While there’s no such thing as a perfect couple, some do seem happier than others.
Why is it that every single relationship seems so amazing while you feel as though you and your partner are constantly at war? It turns out it has a lot to do with our preconceived notions of what relationships ought to be and not what they really are.
The American picture of what relationships “should be” often looks like a fairytale—but reality shows like The Bachelor aren’t exactly real. In fact, studies have shown that around 78% of people are looking for some sort of Cinderella-esque element in their relationships. To find these Mr. and Mrs. Rights, we often tend to seek out those who are compatible and spark chemistry.
It turns out compatibility actually isn’t the best basis for a relationship. Sure, you and your new girlfriend may both like mini-golf but there’s no way you’ll agree on everything. People’s interests and hobbies grow and change throughout life, so while you and your date may seem to be fairly compatible now, things may be different in the future. Chemistry is also surprisingly not as important in the happiest couples. Yes, there are many studies on brain reactions as they relate to feelings of love and affection, but it turns out this can lead people astray as those powerful “love chemicals” can (and do) wear off.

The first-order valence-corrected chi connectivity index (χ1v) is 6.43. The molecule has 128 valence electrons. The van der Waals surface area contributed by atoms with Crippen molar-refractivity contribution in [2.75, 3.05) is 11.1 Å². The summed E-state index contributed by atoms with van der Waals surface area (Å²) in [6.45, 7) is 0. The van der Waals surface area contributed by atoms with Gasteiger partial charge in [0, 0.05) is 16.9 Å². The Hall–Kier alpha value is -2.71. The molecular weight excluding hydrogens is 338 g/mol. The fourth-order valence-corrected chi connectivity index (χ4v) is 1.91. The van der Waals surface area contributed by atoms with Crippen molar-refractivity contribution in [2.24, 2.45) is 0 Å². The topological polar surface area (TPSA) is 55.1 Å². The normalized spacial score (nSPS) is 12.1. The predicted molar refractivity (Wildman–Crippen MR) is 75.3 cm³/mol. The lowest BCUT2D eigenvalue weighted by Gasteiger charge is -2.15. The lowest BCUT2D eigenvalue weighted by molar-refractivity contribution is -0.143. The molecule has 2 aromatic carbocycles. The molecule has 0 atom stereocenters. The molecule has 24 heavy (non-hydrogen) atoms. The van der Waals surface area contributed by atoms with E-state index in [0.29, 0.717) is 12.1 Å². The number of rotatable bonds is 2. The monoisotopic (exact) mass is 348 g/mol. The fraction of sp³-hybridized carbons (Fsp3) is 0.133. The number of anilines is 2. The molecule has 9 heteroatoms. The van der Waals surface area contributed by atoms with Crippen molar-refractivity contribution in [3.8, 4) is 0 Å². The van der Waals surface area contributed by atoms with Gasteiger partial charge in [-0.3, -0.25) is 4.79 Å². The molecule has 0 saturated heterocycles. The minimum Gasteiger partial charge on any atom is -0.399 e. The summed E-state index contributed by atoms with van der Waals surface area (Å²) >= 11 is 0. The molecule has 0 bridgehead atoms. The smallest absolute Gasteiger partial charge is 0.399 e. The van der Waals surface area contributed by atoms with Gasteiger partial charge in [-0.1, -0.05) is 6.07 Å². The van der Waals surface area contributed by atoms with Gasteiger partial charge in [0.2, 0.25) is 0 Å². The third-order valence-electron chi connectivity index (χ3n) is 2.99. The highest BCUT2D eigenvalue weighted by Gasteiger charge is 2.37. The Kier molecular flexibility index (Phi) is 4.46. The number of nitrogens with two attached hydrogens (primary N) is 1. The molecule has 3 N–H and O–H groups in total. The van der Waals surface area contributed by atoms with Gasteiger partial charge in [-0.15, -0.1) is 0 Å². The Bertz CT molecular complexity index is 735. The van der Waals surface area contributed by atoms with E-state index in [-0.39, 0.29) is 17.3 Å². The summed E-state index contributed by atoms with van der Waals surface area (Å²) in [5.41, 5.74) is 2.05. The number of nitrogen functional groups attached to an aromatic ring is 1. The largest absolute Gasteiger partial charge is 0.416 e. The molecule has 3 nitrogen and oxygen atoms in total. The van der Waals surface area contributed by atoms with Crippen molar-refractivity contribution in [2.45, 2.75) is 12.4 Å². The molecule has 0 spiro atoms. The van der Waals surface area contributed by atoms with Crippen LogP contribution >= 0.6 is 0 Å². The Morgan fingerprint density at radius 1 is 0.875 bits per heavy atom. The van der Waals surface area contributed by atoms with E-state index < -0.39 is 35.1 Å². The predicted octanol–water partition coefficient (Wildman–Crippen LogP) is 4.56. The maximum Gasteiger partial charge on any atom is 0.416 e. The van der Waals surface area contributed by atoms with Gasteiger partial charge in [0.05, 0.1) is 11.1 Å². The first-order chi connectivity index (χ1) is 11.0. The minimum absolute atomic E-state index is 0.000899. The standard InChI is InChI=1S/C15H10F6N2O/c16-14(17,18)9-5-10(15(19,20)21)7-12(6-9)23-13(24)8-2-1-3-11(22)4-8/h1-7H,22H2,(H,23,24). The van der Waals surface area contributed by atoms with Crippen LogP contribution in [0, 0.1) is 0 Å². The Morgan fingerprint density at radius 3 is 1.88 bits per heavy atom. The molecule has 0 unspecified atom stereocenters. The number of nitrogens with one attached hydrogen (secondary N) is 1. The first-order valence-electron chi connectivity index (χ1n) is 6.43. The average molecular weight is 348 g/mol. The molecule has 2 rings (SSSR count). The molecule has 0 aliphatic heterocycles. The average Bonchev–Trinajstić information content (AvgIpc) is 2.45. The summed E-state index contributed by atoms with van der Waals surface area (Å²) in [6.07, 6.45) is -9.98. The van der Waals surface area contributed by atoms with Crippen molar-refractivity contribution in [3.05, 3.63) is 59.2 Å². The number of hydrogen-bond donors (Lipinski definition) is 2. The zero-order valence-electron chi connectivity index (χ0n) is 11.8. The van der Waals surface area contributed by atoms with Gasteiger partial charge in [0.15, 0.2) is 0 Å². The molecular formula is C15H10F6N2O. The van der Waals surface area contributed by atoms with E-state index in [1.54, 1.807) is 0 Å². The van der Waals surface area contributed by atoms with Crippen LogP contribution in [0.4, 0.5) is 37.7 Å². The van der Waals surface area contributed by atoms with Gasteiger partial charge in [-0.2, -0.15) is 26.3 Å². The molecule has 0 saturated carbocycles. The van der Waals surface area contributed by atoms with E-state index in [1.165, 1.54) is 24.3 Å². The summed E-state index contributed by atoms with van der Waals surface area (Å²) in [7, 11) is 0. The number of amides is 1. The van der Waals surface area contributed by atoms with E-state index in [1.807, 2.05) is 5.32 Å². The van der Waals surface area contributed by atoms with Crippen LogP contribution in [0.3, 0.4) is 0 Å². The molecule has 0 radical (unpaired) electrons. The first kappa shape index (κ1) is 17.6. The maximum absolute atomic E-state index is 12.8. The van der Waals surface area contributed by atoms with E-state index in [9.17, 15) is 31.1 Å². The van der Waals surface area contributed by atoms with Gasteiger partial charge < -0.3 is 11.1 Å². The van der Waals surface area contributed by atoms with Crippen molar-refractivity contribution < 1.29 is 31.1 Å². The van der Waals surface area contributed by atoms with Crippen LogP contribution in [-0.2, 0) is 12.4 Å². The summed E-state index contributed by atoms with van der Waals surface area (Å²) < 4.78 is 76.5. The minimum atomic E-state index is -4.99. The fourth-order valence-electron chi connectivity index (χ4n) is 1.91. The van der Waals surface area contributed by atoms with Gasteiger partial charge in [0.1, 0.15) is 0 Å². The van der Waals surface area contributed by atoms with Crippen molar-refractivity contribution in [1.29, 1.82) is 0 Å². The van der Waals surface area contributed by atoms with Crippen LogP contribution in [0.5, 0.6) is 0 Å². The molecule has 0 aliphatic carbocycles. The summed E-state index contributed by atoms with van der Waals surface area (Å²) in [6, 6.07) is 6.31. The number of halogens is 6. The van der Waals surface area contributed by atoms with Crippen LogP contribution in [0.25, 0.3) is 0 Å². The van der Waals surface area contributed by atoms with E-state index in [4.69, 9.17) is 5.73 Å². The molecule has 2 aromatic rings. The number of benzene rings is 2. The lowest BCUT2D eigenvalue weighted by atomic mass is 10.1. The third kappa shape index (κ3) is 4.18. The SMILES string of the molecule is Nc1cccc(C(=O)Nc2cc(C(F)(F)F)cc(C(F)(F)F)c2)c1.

The belief that “the one” is somewhere out there actually gets in the way of finding true love. When we go into relationships with fairytale expectations and expect that hot chemistry to last forever, it can distract us from really discovering each other. It takes open and honest communication, self-awareness and hard work to make love last.
The most satisfied couples really focus on what they yearn for, not just what they want. You may want your husband to drop off the dry cleaning or remember to lock the back door, but focusing on what you yearn for is what really makes a relationship deep. Dig within yourself to discover what you yearn for—usually it has something to do with yearning to be seen, to be affirmed, to be heard, to be respected, and/or to matter. Searching for what you truly yearn for will help to better understand your wants as well.